The Rock and Roll Hall of Fame Gets It Right, Sort Of
If this guy makes it, maybe Egyptian Lover will have a shot in a couple of years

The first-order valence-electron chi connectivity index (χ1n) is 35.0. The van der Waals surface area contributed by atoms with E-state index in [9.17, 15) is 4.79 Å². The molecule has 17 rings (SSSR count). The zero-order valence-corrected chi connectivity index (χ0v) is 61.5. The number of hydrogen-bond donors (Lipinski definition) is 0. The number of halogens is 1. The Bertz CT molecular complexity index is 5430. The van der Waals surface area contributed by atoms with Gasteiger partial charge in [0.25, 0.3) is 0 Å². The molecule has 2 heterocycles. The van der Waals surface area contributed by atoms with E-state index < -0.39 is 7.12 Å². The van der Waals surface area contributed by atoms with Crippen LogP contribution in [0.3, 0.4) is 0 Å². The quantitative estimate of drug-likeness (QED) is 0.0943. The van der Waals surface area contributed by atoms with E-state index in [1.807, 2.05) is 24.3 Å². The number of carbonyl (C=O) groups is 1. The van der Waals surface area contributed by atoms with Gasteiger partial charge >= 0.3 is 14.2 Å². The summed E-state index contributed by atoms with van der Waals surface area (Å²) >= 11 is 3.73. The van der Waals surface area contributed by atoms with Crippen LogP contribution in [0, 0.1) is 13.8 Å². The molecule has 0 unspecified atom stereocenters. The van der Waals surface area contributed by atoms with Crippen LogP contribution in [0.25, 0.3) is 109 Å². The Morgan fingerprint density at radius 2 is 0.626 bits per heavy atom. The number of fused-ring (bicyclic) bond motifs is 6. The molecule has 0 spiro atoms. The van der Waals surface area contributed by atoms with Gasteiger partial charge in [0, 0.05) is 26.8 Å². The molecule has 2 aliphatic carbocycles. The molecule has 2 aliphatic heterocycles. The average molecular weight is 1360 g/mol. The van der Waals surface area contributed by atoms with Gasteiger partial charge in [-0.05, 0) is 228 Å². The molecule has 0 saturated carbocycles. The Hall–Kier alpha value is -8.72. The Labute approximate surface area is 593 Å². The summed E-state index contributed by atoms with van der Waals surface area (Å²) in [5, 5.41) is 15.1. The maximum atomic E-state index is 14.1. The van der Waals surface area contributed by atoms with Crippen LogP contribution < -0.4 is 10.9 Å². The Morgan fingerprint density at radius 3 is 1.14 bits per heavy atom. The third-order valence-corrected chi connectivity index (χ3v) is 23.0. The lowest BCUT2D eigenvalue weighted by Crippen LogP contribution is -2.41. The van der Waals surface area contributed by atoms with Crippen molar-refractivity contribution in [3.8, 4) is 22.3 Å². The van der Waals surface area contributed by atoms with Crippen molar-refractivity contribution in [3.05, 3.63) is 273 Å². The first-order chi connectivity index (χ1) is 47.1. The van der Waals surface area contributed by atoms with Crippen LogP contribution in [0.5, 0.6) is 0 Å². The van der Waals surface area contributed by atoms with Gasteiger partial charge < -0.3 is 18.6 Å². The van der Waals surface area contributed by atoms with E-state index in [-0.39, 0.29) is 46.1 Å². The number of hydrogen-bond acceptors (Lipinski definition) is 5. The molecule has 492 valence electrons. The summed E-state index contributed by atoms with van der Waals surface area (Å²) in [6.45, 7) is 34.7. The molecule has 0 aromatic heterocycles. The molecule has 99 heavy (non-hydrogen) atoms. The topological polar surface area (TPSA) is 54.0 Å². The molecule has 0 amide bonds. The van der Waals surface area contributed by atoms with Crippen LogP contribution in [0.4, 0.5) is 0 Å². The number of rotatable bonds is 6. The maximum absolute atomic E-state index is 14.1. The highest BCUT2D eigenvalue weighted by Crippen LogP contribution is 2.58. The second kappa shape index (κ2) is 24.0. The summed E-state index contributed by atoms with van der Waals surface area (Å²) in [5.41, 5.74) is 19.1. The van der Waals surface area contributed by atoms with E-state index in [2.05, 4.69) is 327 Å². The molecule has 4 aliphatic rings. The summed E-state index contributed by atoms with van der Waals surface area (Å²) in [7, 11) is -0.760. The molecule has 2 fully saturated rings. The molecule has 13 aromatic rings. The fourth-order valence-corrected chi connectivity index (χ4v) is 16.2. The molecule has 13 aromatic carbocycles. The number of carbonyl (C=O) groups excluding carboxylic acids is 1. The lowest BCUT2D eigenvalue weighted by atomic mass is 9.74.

Something totally unexpected happened this morning: I found myself getting sort of guardedly amped when I saw this year's list of Rock and Roll Hall of Fame nominees. I'm not any more happy than I ever was about the basic concept of the Hall itself: a semi-official canonization process whose music ideally should fuck up the whole idea of canonization in the first place. And I especially hate the idea that artists aren't eligible until nomination until twenty-five years after recording their first records, a sure way to make sure nothing remotely vital or current will ever find its way in there. But the twenty-five year rule also has some weird ripple-effects, especially now that we're getting deep into the string of 80s-era nominees. The 80s were maybe the first decade in pop to actively resist the boomer-defined ideas of authenticity and rebellion upon which the hall itself was founded, where boomers ceased to be the music's chief target-demographic. The 80s certainly had their transcendent old-school world-changing rock figures, and most of those are already in the Hall: Springsteen, U2, R.E.M. But the decade also had a whole mess of stars who don't fit so easily into preestablished big-rock narratives. And this year's list of inductees is just an absurdly mixed group, especially when you look at the first-time nominees: one enormously popular all-surface pop icon (Madonna), one enormously popular all-surface robo-disco godess (Donna Summer), one folk-hero electro pioneer (Afrika Bambaataa), one instrumental surf-pop group (the Ventures), one culty folk-poet type (Leonard Cohen), and one snotty hardcore band who became snotty joke-rappers and took a long-ass time to absorb boomer-approved ideas of maturity and responsibility (the Beastie Boys). Not all of them have only just become eligible for nomination, but the Hall, for whatever reason, has waited up until this moment to pick Summer and Cohen and the Ventures, and all of them form into a really interesting group. Improbably enough, everyone on that list of new nominees is sort of great in one way or another; if we have to have a canon, we could do worse. And looking at that list, it's a whole lot of fun to imagine what might happen if you locked all of them in a room together and forced them to interact. The list also includes past nominees John Mellencamp, Dave Clark Five, and Chic, and the only two real no-brainers are Madonna and the Beasties, which will mean the induction ceremony will give Madonna and MCA another chance to make out backstage like they did during the 1985 Like a Virgin tour. I have no idea how the voters will possibly choose between the remaining nominees, but for once it'll be interesting to watch who they pick.